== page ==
Sports Psychology and Injury: Athlete Mental Health Impact

Sports Psychology and Injury: Athlete Mental Health Impact

Let's talk athlete mental health: sport psychology and injury

Do you love sports?

We all know that sports are more than physical activities. 

They’re a way to connect with others, to compete, and to feel a sense of accomplishment. 

But what happens when injuries get in the way of our ability to take part in the sports we love?

Welcome to the latest article for our mental health in sports project: dealing with injuries.

You don’t have to give up on your favorite sport because of an injury.

We are curating resources you can use to maintain or improve your mental health as you recover.


For elite athletes, one of the most difficult parts of coping emotionally with injury: not being on the field with their athletic peers.

Thousands of athletes suffer from sports related injuries each year. Injured athletes can develop mental health issues as a result.

This can lead to long-term mental health issues if not treated.

At Collage and Wood, we want to help athletes get the treatment they need for their mental health challenges. 

We also advocate for injured athletes.

Our goal is to create awareness for mental health challenges that arise after injury. 

The psychological impact of a sports injury can be long-lasting and far-reaching. 

The emotional and cognitive symptoms of injuries is like grieving a loss.

Kubler Ross calls this the grief-cycle.

This cycle's initial application was to death, but it can apply to anyone experiencing a loss.

The Kubler-Ross Grief Cycle identifies normal emotional reactions related to loss:

  1. Denial
  2. Anger
  3. Bargaining
  4. Depression
  5. Acceptance.

Read more about the Kubler-Ross grief cycle in this article in our athlete mental health series.

It’s important to get help if you or someone you know is struggling with the mental fallout of a sports injury. 

 Talk to someone if you’re feeling overwhelmed, depressed, or anxious.

 You don’t have to go through this alone.


First, you'll have downtime after an injury, then rehabilitation. Recovery is ahead!

First, accept that you're going to have some down time. 

It's normal to feel frustrated and even angry when you're injured. Try to be patient with your body and understand that your body needs time to heal.

Second, take advantage of the opportunity to rest and recover.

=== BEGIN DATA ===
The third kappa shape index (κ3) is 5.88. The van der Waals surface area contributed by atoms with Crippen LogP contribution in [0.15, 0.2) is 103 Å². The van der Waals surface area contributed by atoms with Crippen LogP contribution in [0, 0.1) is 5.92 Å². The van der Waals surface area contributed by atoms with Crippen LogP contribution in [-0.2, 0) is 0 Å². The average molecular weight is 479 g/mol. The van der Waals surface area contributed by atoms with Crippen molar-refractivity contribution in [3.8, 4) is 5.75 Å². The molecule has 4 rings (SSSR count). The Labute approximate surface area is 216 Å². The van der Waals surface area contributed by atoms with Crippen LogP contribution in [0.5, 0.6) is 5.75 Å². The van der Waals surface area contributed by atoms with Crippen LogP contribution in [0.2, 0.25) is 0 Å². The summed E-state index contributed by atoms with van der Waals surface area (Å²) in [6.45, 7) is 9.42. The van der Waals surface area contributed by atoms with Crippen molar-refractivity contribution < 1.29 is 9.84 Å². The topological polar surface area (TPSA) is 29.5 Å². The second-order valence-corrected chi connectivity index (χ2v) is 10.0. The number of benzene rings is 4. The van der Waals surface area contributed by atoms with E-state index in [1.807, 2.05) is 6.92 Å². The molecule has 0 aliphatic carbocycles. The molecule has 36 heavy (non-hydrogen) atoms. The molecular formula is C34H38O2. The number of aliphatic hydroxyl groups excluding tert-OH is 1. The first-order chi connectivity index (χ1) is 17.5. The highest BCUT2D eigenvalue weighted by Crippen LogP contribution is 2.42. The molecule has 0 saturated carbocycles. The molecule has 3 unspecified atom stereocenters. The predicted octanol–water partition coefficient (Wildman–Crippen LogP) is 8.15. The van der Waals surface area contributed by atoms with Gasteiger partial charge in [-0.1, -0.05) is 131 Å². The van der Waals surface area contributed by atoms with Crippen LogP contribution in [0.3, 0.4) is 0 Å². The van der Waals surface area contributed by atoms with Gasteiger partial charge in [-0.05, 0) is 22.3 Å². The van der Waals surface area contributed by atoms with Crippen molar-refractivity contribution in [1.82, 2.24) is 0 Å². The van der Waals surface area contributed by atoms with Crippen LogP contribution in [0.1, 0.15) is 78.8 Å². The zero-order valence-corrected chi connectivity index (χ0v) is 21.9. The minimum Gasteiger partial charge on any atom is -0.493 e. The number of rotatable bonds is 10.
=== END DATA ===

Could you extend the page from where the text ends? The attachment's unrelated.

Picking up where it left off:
This is a chance to focus on other aspects of your life, such as your relationships or your academics. 

It can also be a good time to reflect on your career and set new goals for when you return to competition.

Third, stay positive. 

It's easy to dwell on the negative when you're injured, but try to focus on the positive aspects of your situation. 

For example, you might be able to use this time to improve your nutrition.

Research new training techniques that will make you a better athlete in the long run.

Fourth, seek professional help if you're struggling to cope. 

Talk to a counselor or therapist if you can't shake the negative emotions.

He or she can provide you with extra support and guidance as you work through this difficult time.

Injuries are never fun, but it doesn't have to be the end of the world, either. Trust me. I've been there and there is so much I wish I had done differently!

By keeping these things in mind, you can start to manage the negative psychological impact of your injury.  

In time, you will move on from the experience with positive takeaways.


HOW TO KEEP INJURED ATHLETES INVOLVED ALT Text:  Do you feel like your world turned upside down since you suffered a sports injury?  You're not alone. Tens of millions of people each year suffer injuries that can impact their mental health.   It's normal to feel scared, anxious, and depressed after an injury.   To battle this, it’s important to keep injured athletes involved in the team. even if they can’t take part in physical activities. There are many ways to do this, such as:  Asking them to help coach or mentor other athletes  Including them in team meetings and planning sessions  Allowing them to travel with the team to events  Giving them responsibilities related to their injury.   Injured athletes often feel left out and isolated when they can’t take part in team activities.   By including them and giving them responsibility, you give them value and purpose.


Do you feel like your world turned upside down since you suffered a sports injury?

You're not alone. Tens of millions of people each year suffer injuries that can impact their mental health. 

It's normal to feel scared, anxious, and depressed after an injury. 

To battle this, it’s important to keep injured athletes involved in the team. even if they can’t take part in physical activities. There are many ways to do this, such as:

  • Including them in team meetings and planning sessions.
  • Allowing them to travel with the team to events.
  • Giving them responsibilities related to their injury. 

Injured athletes often feel left out and isolated when they can’t compete. They may feel unsure of how to take part in team activities. 

By including them and giving them responsibility, you reassure your injured players of their value and purpose.


Fear is often the motivation leading athletes back to the field. The fears also lead back to the question: will I still be the same athlete?Getting injured is one of the biggest fears athletes have. 

When an injury occurs, it can be a very confusing and frustrating time.